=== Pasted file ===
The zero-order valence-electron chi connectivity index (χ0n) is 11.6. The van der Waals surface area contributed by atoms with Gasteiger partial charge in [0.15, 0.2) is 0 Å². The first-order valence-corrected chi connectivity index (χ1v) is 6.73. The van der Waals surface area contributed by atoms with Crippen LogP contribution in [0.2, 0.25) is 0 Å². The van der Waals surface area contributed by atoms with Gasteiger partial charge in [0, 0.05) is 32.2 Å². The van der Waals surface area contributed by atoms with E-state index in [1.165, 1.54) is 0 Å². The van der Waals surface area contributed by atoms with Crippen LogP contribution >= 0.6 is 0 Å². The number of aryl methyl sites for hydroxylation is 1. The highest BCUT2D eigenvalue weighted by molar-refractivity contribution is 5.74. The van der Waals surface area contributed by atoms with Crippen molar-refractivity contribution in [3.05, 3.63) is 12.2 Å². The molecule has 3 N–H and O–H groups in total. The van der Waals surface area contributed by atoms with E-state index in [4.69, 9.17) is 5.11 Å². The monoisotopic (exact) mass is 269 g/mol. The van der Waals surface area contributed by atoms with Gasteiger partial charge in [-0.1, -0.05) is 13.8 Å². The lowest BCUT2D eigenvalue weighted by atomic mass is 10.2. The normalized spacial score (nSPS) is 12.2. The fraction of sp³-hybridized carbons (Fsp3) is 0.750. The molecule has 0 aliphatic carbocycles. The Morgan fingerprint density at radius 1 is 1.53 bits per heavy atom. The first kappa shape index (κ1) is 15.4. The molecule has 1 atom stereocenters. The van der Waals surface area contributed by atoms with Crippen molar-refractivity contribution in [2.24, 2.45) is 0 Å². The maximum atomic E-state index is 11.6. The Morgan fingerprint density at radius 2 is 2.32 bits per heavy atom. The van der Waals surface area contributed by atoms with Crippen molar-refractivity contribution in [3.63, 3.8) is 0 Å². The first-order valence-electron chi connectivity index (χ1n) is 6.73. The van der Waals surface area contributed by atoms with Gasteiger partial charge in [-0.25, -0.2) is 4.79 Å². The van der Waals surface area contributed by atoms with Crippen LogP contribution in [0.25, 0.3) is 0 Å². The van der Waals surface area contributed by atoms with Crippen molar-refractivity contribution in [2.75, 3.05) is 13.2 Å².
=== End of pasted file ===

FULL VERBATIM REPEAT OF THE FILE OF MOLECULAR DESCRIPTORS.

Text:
The zero-order valence-electron chi connectivity index (χ0n) is 11.6. The van der Waals surface area contributed by atoms with Gasteiger partial charge in [0.15, 0.2) is 0 Å². The first-order valence-corrected chi connectivity index (χ1v) is 6.73. The van der Waals surface area contributed by atoms with Crippen LogP contribution in [0.2, 0.25) is 0 Å². The van der Waals surface area contributed by atoms with Gasteiger partial charge in [0, 0.05) is 32.2 Å². The van der Waals surface area contributed by atoms with E-state index in [1.165, 1.54) is 0 Å². The van der Waals surface area contributed by atoms with Crippen LogP contribution >= 0.6 is 0 Å². The number of aryl methyl sites for hydroxylation is 1. The highest BCUT2D eigenvalue weighted by molar-refractivity contribution is 5.74. The van der Waals surface area contributed by atoms with Crippen molar-refractivity contribution in [3.05, 3.63) is 12.2 Å². The molecule has 3 N–H and O–H groups in total. The van der Waals surface area contributed by atoms with E-state index in [4.69, 9.17) is 5.11 Å². The monoisotopic (exact) mass is 269 g/mol. The van der Waals surface area contributed by atoms with Gasteiger partial charge in [-0.1, -0.05) is 13.8 Å². The lowest BCUT2D eigenvalue weighted by atomic mass is 10.2. The normalized spacial score (nSPS) is 12.2. The fraction of sp³-hybridized carbons (Fsp3) is 0.750. The molecule has 0 aliphatic carbocycles. The Morgan fingerprint density at radius 1 is 1.53 bits per heavy atom. The first kappa shape index (κ1) is 15.4. The molecule has 1 atom stereocenters. The van der Waals surface area contributed by atoms with Crippen molar-refractivity contribution in [2.24, 2.45) is 0 Å². The maximum atomic E-state index is 11.6. The Morgan fingerprint density at radius 2 is 2.32 bits per heavy atom. The van der Waals surface area contributed by atoms with Crippen molar-refractivity contribution in [3.63, 3.8) is 0 Å². The first-order valence-electron chi connectivity index (χ1n) is 6.73. The van der Waals surface area contributed by atoms with Gasteiger partial charge in [-0.25, -0.2) is 4.79 Å². The van der Waals surface area contributed by atoms with Crippen LogP contribution in [0.25, 0.3) is 0 Å². The van der Waals surface area contributed by atoms with Crippen molar-refractivity contribution in [2.75, 3.05) is 13.2 Å².